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Multiple Myeloma, Newly Diagnosed

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Trial Information

Multiple myeloma (MM) is a clonal plasma cell neoplasm characterized by proliferation of
abnormal plasma cells in bone marrow (BM) that secrete a monoclonal paraprotein (M-protein)
in serum and/or urine, and by osteolytic bone destructions. So far, it is an incurable
disease and its pathogenesis is largely unknown. The median survival time of MM patients is
only three to four years, and then the patients will die on either the disease or its
complications [Barlogie et al, 2004].

There are several independent prognostic factors for MM, like high levels of beta-2
microglobulin, hypodiploidy chromosome content, deletion of chromosome 13q14 and also the
extent of angiogenesis, shown by microvascular density (MVD), in BM [Fonseca et al, 2004;
Kumar et al, 2002; Pruneri et al, 2002; Sezer et al, 2000]. It has been suggested that MM
progressed from an avascular to a vascular phase (active MM) accompanied by a significant
increase in MVD in BM [Rajkumar et al, 2002], which is promoted by the angiogenesis related
factors, like VEGF, bFGF, and PDGF, which were performed like a paracrine or autocrine loops
secreted by MM cells per se or the adjacent BM stromal cells [Gupta et al, 2001; Kumar et
al, 2003; Ria et al, 2003; Vacca et al, 2003]. It has been reported that higher MVD in BM at
the time of initial diagnosis was associated with shorter OS and PFS in patients undergoing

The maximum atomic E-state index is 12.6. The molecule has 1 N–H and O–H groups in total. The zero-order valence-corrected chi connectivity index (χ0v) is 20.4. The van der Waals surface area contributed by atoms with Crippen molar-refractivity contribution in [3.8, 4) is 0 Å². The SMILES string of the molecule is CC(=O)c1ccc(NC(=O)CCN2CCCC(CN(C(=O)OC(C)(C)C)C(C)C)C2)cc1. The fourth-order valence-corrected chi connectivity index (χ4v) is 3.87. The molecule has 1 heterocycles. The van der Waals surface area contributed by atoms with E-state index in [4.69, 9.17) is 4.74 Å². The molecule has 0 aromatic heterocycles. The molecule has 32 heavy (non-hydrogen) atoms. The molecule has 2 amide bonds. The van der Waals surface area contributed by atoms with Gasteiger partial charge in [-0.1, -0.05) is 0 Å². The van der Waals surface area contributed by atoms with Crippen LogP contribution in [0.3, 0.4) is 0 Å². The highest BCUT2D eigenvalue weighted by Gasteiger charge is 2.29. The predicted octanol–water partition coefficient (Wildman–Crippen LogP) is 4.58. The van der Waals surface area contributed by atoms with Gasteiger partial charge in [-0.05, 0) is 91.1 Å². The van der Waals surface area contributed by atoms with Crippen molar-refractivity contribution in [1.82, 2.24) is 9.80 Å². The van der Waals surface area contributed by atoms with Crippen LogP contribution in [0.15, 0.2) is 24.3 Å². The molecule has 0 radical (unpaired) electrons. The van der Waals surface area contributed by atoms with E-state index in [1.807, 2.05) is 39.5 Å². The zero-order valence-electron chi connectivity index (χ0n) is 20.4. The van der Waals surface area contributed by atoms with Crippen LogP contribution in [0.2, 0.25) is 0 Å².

autologous transplantation for MM than the patients with lower MVD [Kumar et al, 2004].
Those angiogenesis related factors may provide disease monitoring but also a potent novel
therapeutic approach to over come resistance to therapies and thereby improve patient
outcome [Podar et al, 2004]. Interestingly, the patients with deletion of chromosome 13q14
have higher MVD in BM than the patients without [Schreiber 2000], which hinted that the
grave prognosis of deletion of chromosome 13q14 might be a result of dysregulation of
angiogenesis in BM. However, on the other hand, absence of clinical prognostic value of VEGF
and MVD in MM had also been reported by other investigators [Ahn et al, 2001; Choi et al,
2002]. In MM, whether the MVD in BM and the related biological markers, like VEGF, bFGF, and
PDGF can serve as prognostic factors are still debate [Rajkumar et al, 2001; Vacca et al,
2001]. There are possible two reasons for the debate, the first one is that the distribution
of neoplastic foci within the BM of MM are not homogenous, therefore the microvascular
densities calculated from a single site BM specimen are hard to represent the total
angiogenesis within the BM; the second one is that the angiogenesis related biological
markers, such as VEGF, bFGF, and PDGF, in MM are largely studied on the plasmas obtained
from peripheral blood rather than BM, and this is a critical issue for the cytokines
secreted from either MM cells or adjacent stromal cells are mostly paracrines or autocrines
and the levels of VEGF, bFGF, PDGF are higher in BM than in peripheral blood [Di Raimondo et
al, 2000].

Reviewing the literature, dynamic contrast-enhanced MRI has been used to evaluate the
potential of vertebral fractures in MM [Scherer et al, 2002a & 2002b], to quantify
significant changes of BM microcirculation during conventional treatment [Rahmouni et al,
1993] or treatment with thalidomide combined with chemotherapy [Wasser et al, 2004], which
may be a novel and non-invasive tool to approach the clinical outcomes of MM patients
[Moehler et al, 2001]. In short, MR imaging of the spine was performed with a 1.5-T
superconducting system (Magnetom Vision Plus; Siemens, Erlangen, Germany). A phase-array
spine-coil was used, and a routine fast spin-echo T1-weighted sequence (repletion time
msec/echo time msec, 600/12; turbo factor of three; section thickness, 4 mm; field of view,
28cm) was performed in the midsagittal plane and covered the area from T11 through the
sacrum. A dynamic contrast-enhanced MR study was then performed (section thickness, 10 mm;
field of view, 28 cm) at the midsection of the vertebral body and covered the same area. The
pulse sequence used was a turbo fast low-grade shot gradient-echo sequence (8.5/4.0;